Suzi: But what about this last thing that the guest has said, that he thinks that you two are not opposed to the Islamic views on women, as a whole, or that you don't struggle against "Islamism" I guess you might say, or Islam?
Sajeda: Obviously, we are not against Islam. This is the religion of our people, and Afghanistan is a Muslim country. The problem of our people is really not religion or Islam. The problem is that the rulers, the Taliban, the fundamentalists, they use, they misuse Islam and religion as a tool for implementing their own wishes and objectives on our people. There may be some points in Islam that may be against women's rights, but as I said, the problem in our country is not religion and is not Islam.
Suzi: We have a full switchboard. So let's ask all of you to try to be brief. We're going to move to David in Los Angeles.
David: I have three short questions. First of all, who are these Taliban? Number two, if they are Afghan, why most of their soldiers speak Urdu, which is Pakistani language? Number three, what's the influence of Pakistani military behind this movement? This is a completely new movement which Afghans didn't know about during the war, and suddenly they appear. There's got to be some kind of reason, either support by ISI [Inter-Services Intelligence, Pakistan's CIA], or the Western government.
Sajeda: Taliban actually means religious student. They were trained in Pakistan by Pakistani government. For the first time they appeared in Afghanistan in 1994, and then they seized Kabul in 1996. We agree with what you say. There are so many Pakistani and Arab fighters among Taliban. Pakistan and Saudi Arabia, these are the two countries that support Taliban, financially and militarily. The Taliban, most of their political or military advisors, they are Pakistani or Arabs. The Pakistani government, including ISI, they support Taliban, and after the military coup in Pakistan there has been no change in their policies towards Afghanistan.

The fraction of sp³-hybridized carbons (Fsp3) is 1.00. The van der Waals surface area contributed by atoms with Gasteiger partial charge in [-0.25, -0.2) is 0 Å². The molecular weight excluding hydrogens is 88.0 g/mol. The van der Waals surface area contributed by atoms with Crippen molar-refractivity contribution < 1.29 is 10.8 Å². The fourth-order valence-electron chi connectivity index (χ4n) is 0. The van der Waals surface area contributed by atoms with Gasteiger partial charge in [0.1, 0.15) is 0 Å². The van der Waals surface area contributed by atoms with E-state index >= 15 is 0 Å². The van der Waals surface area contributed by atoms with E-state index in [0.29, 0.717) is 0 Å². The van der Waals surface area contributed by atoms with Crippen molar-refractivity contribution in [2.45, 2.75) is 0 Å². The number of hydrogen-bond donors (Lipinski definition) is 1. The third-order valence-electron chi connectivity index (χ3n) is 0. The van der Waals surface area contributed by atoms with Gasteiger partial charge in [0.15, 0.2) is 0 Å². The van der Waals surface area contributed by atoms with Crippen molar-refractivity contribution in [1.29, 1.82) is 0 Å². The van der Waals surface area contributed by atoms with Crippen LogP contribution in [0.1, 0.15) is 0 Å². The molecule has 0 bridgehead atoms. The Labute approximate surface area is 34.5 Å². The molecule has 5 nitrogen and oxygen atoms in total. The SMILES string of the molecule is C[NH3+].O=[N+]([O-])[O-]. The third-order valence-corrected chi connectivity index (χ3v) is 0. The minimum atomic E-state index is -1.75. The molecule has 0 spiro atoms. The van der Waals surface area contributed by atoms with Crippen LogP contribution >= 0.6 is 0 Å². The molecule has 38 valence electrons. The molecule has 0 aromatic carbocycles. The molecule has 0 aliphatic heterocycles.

Suzi: Thanks very much for that question; we'll move on to Dave in Garden Grove.
Dave: There's been a careful omission on your show about the situation with why the Soviet Union invaded Afghanistan in the first place, they didn't do it just out of the blue. There were CIA-backed rebels were attacking that southern border, causing them to invade in the first place, instead of Soviet aggression. And number two, from what the panel has said, it seems that life for women was a thousand times better despite some of the authoritarianism of the Soviet-backed regime. I don't understand why people on the panel jumped in bed with these CIA cutthroats.
Suzi: So he's jumped from being soft on the Soviets from jumping into bed with the CIA. [laughs]